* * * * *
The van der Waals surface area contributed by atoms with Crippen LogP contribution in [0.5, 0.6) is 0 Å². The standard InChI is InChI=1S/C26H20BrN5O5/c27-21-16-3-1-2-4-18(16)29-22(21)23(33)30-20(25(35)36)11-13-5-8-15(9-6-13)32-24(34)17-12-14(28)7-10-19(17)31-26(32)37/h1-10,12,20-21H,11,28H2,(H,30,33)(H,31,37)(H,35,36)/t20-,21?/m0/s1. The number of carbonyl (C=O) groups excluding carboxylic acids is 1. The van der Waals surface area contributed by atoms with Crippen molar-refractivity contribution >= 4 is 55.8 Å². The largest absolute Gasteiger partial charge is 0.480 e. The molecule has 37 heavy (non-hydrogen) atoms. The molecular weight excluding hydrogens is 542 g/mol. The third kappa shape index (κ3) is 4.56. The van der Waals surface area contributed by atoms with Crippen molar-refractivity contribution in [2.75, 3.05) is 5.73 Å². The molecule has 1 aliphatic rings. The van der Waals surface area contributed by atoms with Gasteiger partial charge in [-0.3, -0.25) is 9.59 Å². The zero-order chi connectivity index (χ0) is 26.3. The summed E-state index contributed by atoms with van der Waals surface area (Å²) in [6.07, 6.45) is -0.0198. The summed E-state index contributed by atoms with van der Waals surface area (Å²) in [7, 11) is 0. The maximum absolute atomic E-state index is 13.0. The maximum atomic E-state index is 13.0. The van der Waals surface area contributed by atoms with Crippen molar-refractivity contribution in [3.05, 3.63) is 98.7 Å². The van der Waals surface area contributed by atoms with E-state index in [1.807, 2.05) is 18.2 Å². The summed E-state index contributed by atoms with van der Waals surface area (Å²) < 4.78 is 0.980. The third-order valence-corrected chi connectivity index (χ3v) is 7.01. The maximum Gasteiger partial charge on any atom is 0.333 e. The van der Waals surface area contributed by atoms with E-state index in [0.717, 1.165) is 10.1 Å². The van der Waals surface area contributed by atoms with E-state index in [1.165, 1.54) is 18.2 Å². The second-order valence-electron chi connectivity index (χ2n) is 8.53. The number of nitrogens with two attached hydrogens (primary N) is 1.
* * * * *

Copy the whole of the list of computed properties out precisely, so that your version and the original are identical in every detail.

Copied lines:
The van der Waals surface area contributed by atoms with Crippen LogP contribution in [0.5, 0.6) is 0 Å². The standard InChI is InChI=1S/C26H20BrN5O5/c27-21-16-3-1-2-4-18(16)29-22(21)23(33)30-20(25(35)36)11-13-5-8-15(9-6-13)32-24(34)17-12-14(28)7-10-19(17)31-26(32)37/h1-10,12,20-21H,11,28H2,(H,30,33)(H,31,37)(H,35,36)/t20-,21?/m0/s1. The number of carbonyl (C=O) groups excluding carboxylic acids is 1. The van der Waals surface area contributed by atoms with Crippen molar-refractivity contribution >= 4 is 55.8 Å². The largest absolute Gasteiger partial charge is 0.480 e. The molecule has 37 heavy (non-hydrogen) atoms. The molecular weight excluding hydrogens is 542 g/mol. The third kappa shape index (κ3) is 4.56. The van der Waals surface area contributed by atoms with Crippen molar-refractivity contribution in [2.75, 3.05) is 5.73 Å². The molecule has 1 aliphatic rings. The van der Waals surface area contributed by atoms with Gasteiger partial charge in [-0.3, -0.25) is 9.59 Å². The zero-order chi connectivity index (χ0) is 26.3. The summed E-state index contributed by atoms with van der Waals surface area (Å²) in [6.07, 6.45) is -0.0198. The summed E-state index contributed by atoms with van der Waals surface area (Å²) in [7, 11) is 0. The maximum absolute atomic E-state index is 13.0. The maximum atomic E-state index is 13.0. The van der Waals surface area contributed by atoms with Crippen molar-refractivity contribution in [3.05, 3.63) is 98.7 Å². The van der Waals surface area contributed by atoms with E-state index in [1.807, 2.05) is 18.2 Å². The summed E-state index contributed by atoms with van der Waals surface area (Å²) < 4.78 is 0.980. The third-order valence-corrected chi connectivity index (χ3v) is 7.01. The maximum Gasteiger partial charge on any atom is 0.333 e. The van der Waals surface area contributed by atoms with E-state index in [0.717, 1.165) is 10.1 Å². The van der Waals surface area contributed by atoms with E-state index in [1.165, 1.54) is 18.2 Å². The second-order valence-electron chi connectivity index (χ2n) is 8.53. The number of nitrogens with two attached hydrogens (primary N) is 1.